I subscribed to their magazine, read a few of their e-books, poked around their website and located several interesting posts and informative interviews – but resisted the idea of participating in one of their online retreats. I’m not exactly sure why… Did I think I lacked the discipline to complete a multi-week commitment? [Hardly. Not only did I completed multiple years of formal education as a younger adult, but over the past 30+ months I have worked through 90% of the 101 tasks I declared I wanted to complete just over 2 years ago… I think my ability to follow through speaks for itself.] Was I skeptical about the benefits I might gain from a virtual versus in-person interaction? [Not really. I have learned volumes through listening to a variety of podcasts, so I know from first-hand experience that digital formats yield just as much opportunity for meaningful knowledge exchange and acquisition as face-to-face sharing.] Did I not want to invest the time required for this pursuit? [Unlikely. I have willingly spent weeks of vacation sitting in silence on a cushion instead of on a sunny beach.] I truly don’t know what my hang-up was; all I know was that each time I considered a virtual retreat, I felt resistance – so I set the idea aside.
So, all of this is how item #100 made it onto my 101 list. I knew if I made a public commitment to complete an online retreat, it would get done. I’m a woman of my word, if nothing else. 🙂
Last fall I spent several days at a wellness spa. In addition to taking yoga classes, receiving massages, and lounging on a deck chair, I started (and completed) an online retreat.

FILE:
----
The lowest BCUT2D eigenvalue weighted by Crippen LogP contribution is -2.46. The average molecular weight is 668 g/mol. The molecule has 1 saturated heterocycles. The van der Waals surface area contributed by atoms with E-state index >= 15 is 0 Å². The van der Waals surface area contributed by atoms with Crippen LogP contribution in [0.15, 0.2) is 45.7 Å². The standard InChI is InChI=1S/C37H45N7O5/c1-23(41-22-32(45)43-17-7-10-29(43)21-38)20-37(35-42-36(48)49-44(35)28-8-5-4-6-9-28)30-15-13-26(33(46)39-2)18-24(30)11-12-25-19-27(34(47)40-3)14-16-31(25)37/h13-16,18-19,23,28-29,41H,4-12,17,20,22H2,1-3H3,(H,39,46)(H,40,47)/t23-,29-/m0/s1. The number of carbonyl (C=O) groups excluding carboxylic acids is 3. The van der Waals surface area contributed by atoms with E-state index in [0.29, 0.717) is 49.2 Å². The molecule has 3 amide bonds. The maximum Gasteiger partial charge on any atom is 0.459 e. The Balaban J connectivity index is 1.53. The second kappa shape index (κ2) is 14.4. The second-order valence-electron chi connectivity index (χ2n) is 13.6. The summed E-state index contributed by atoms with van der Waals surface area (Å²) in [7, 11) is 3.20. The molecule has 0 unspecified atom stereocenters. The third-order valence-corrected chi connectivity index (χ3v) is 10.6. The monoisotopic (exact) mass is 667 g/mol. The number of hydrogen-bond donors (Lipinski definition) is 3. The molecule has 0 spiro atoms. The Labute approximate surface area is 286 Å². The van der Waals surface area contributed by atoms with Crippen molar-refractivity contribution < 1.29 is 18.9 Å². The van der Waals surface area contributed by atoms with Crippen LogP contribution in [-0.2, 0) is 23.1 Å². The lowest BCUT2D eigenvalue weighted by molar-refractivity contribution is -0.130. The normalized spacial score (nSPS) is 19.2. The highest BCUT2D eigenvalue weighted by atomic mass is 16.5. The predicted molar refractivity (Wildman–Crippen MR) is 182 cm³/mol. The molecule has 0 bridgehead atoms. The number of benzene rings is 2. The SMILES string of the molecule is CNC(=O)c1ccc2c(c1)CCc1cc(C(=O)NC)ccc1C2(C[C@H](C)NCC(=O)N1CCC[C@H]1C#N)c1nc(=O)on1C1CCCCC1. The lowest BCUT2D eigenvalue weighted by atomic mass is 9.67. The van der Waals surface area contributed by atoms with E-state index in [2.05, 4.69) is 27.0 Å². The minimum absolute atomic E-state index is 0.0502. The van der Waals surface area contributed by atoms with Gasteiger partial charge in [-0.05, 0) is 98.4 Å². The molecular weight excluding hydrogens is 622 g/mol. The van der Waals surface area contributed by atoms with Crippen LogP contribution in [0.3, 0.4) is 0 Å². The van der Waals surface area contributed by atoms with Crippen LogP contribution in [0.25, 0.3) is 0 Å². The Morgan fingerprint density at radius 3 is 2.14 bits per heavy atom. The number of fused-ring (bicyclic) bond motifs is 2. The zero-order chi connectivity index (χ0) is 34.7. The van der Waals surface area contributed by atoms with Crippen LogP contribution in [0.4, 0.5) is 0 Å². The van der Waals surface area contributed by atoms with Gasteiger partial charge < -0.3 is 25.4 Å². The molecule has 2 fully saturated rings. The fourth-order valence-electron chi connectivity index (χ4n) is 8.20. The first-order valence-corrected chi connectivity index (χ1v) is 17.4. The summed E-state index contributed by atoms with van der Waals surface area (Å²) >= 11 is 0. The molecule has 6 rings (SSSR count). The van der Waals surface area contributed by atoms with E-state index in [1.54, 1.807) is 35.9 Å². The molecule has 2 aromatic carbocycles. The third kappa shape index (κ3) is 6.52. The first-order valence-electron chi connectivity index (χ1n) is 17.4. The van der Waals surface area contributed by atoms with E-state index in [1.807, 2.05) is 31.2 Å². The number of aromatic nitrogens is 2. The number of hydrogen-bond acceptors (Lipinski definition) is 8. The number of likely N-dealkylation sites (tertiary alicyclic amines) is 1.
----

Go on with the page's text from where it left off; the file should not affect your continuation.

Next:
When I reviewed the various topics available, I had a bit of difficult deciding which one to select – there were so many juicy items to choose from! Should I focus on how to befriend my perpetually thinking mind? How to become more comfortable with death? How to bring more ease and joy into practice? Eventually I decided on a retreat titled “Natural Bravery”. Despite my willingness to try almost anything, and my sincere comfort with looking “silly” (foolish, naïve, etc.), I still live with a lot of fear. I am working hard to not allow fear to prevent me from doing what I want, or to induce incredible anxiety within me (as it has for most of my life) – but this is work. So I thought of all the possible retreat topics to explore, I might benefit most directly from this one.
The retreat was structured as a series of four online videos, each 20-30 minutes long. The teacher gave a talk on one specific facet of the overall retreat topic in each video, then offered items to reflect on, and finally provided a few meditation instructions to follow. The intention was that a retreatant would watch one video each week, and perform the closing “assignments” over the course of the next seven days – so that each retreat would last for a month.
I suspected that if I attempted to follow this suggested outline, I would abandon the retreat around the second or third week. I could just see myself getting busy, losing focus, or most likely tiring of the assignments. (I could already feel the weight of an anticipatory cognitive burden, and it felt gross.) So I opted to complete one video each evening during my five days/four nights at the wellness spa. (Convenient, non?)
So… how did it go? Interestingly, the online retreat experience was rather anti-climactic. The videos were very similar to audio podcasts I have been listening to for the past few years. As I watched the online retreat videos, I was reminded of positive messages, and I received some helpful instructions and engaging topics/questions to reflect on – but these items and experiences weren’t much different from the “interactions” I have had while driving my car and listening to podcast speakers. Could it be that I have been engaging in daily “mini-retreats” for the past several years without even realizing it?
Maybe. (Probably.) While I gained some new perspectives about fear, courage, bravery, and personal power during this video retreat, I also became aware that this overall experience wasn’t really novel for me – that I have already been using 21st century technology to learn from present-day teachers about timeless universal truths that are slowly transforming my current life. That realization buoyed my heart, and brought a smile to my lips.